Colorado Attorney General Phil Weiser today led a group of 12 state attorneys general on a letter encouraging the U.S. Drug Enforcement Agency to reschedule cannabis to Schedule III under the federal Controlled Substances Act in the interest of public health and safety.
In the letter to DEA Administrator Anne Milgram, the coalition of attorneys general explain that rescheduling cannabis from Schedule I to Schedule III will “allow the state-regulated cannabis industry to continue to set the standard for legal products and work to eliminate the illicit market and unregulated intoxicating hemp products.”
The letter comes just days after the Drug Enforcement Administration (DEA) sent a letter to congressional lawmakers informing them that their review of marijuana as a schedule I drug is currently underway, while noting that the agency has “the final authority” when it comes to any rescheduling effort.
According to a press release from AG Weiser’s office, “Rescheduling will also increase the ability to research cannabis to determine the physical and mental impacts of cannabis use, particularly among youth, and will allow legitimate cannabis businesses to take ordinary tax deductions to expand their investments and focus on public health and safety in collaboration with law enforcements efforts.”
The letter states that “A state-regulated cannabis industry better protects consumers than the illicit marijuana market or the unregulated intoxicating hemp-derived marketplace. It is critical to acknowledge that use of cannabis, especially among youth, still incurs health and safety risks. Our regulatory regimes have sought to balance the mandate to create as safe a framework as possible with the reality of these risks. Juxtaposed against the dangers of the illicit market and unregulated hemp-derived cannabinoids, moreover, we believe that there is a public health and safety mandate to protect the state-regulated industry by rescheduling cannabis to schedule III.”
In August the Department sent a letter to the Drug Enforcement Agency (DEA) officially requesting marijuana be reclassified as a Schedule III drug under the Controlled Substances Act, effectively legalizing it for prescription use across the United States. The letter came in response to a request by President Biden last year for the government to research and consider rescheduling marijuana.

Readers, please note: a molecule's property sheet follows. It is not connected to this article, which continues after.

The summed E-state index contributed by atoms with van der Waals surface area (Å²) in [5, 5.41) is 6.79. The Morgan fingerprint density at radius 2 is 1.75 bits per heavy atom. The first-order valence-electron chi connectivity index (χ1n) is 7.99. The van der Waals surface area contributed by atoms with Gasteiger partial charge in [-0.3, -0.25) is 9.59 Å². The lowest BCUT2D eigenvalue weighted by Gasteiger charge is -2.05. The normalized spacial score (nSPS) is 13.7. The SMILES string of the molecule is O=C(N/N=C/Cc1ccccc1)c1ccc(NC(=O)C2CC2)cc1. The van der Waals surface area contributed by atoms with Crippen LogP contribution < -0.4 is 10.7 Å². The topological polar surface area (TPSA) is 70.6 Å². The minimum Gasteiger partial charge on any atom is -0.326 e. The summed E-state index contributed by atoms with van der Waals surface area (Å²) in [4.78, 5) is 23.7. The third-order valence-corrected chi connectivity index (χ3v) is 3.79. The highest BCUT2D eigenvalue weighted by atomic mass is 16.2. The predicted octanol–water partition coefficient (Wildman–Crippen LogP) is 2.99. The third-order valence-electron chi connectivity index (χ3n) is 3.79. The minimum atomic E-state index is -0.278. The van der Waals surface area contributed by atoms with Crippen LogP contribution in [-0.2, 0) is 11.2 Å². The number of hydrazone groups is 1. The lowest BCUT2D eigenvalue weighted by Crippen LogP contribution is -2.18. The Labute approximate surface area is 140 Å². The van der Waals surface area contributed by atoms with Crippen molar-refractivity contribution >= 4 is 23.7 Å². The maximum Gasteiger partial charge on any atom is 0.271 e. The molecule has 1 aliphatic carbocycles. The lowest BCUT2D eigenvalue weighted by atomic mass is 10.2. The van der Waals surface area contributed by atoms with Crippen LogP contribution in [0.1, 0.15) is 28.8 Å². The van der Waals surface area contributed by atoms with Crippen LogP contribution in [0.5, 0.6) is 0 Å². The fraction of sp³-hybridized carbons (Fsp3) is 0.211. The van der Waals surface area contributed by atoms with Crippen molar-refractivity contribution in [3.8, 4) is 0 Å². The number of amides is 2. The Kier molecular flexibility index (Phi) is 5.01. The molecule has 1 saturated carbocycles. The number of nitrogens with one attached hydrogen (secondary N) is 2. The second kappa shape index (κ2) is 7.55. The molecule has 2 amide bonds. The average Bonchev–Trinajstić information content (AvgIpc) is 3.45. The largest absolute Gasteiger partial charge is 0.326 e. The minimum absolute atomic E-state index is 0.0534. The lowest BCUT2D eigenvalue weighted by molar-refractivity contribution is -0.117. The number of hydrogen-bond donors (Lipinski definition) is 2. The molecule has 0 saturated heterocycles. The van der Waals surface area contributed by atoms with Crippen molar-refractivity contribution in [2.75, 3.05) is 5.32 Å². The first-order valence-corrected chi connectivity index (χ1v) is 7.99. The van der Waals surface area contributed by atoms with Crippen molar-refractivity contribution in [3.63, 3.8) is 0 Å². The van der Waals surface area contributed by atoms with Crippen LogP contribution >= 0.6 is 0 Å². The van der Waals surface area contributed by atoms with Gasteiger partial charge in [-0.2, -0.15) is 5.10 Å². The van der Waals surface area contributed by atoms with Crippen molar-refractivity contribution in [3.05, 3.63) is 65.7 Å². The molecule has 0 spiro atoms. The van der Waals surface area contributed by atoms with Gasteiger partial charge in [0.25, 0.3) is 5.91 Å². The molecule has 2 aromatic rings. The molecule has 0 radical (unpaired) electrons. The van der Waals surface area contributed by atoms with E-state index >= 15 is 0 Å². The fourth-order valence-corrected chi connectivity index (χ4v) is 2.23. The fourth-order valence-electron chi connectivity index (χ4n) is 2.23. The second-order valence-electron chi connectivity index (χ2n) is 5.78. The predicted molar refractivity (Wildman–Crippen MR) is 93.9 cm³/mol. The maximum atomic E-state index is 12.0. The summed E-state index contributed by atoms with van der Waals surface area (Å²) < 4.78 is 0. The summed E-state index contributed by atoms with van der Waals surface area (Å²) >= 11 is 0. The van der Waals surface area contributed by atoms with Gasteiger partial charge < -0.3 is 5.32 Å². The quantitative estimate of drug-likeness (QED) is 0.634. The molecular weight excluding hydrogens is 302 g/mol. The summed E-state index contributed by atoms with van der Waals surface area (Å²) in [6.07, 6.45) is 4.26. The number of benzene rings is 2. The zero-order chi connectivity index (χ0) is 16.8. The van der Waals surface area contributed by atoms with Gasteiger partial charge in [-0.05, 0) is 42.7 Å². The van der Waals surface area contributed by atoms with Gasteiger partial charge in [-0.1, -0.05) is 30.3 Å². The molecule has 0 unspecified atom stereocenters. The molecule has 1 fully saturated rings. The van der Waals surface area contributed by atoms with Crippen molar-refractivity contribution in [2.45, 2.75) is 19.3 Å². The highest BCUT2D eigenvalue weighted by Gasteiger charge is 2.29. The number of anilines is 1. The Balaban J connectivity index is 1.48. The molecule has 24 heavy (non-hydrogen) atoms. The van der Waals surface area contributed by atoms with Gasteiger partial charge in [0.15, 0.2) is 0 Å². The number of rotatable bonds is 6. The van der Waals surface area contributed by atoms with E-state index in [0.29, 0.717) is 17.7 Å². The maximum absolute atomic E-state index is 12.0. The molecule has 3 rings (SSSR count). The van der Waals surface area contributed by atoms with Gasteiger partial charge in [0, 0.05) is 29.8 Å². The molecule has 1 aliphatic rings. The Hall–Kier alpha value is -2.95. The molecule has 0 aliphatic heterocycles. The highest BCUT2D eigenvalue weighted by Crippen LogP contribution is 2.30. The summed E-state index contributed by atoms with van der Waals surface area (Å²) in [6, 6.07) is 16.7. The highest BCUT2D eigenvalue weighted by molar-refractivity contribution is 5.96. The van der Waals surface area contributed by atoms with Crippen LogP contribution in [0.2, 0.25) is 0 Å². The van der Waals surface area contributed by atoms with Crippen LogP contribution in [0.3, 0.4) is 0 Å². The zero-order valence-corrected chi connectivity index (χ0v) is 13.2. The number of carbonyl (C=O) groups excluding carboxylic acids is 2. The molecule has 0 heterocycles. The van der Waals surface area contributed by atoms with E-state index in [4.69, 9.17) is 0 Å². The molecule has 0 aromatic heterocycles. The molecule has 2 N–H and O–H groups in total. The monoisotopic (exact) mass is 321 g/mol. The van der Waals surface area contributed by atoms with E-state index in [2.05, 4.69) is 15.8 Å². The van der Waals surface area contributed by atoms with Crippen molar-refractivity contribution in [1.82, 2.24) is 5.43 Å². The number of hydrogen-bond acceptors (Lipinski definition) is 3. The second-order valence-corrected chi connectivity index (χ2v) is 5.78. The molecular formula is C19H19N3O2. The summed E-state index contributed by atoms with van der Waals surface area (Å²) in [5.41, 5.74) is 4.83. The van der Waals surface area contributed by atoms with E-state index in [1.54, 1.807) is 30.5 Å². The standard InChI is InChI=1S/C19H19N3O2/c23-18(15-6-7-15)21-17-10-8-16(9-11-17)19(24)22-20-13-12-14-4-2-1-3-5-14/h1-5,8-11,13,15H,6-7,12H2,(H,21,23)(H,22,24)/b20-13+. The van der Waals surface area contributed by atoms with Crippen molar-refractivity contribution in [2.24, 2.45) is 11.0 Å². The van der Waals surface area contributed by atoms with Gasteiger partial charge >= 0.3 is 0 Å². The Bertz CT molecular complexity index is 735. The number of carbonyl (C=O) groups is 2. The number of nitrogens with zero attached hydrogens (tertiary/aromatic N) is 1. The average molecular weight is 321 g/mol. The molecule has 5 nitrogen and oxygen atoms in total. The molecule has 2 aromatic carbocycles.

The regulated cannabis marketplace currently brings billions of dollars of revenue into state and federal governments, with predictions that by 2027, retail cannabis sales will exceed $53 billion nationally. According to the Colorado Department of Revenue, the cannabis industry in Colorado has generated more than $15 billion in sales since regulated recreational sales began in 2014. The state has collected more than $2.6 billion in marijuana taxes over the same period.
Joining Weiser on the letter are the attorneys general of California, Connecticut, Delaware, Illinois, Maryland, Massachusetts, Nevada, New Jersey, Pennsylvania, Oregon and Rhode Island.
Last month the United States Health and Human Services Department released an over 250 page document explaining their rationale for wanting the DEA to reschedule marijuana.
Also in December, a coalition representing thousands of military veterans sent a letter to President Biden asking that his administration reschedule marijuana in a “timely” manner.
In September congressional researchers released a report stating that the DEA is “likely” to reschedule marijuana, with many believing it will be done prior to the 2024 presidential election.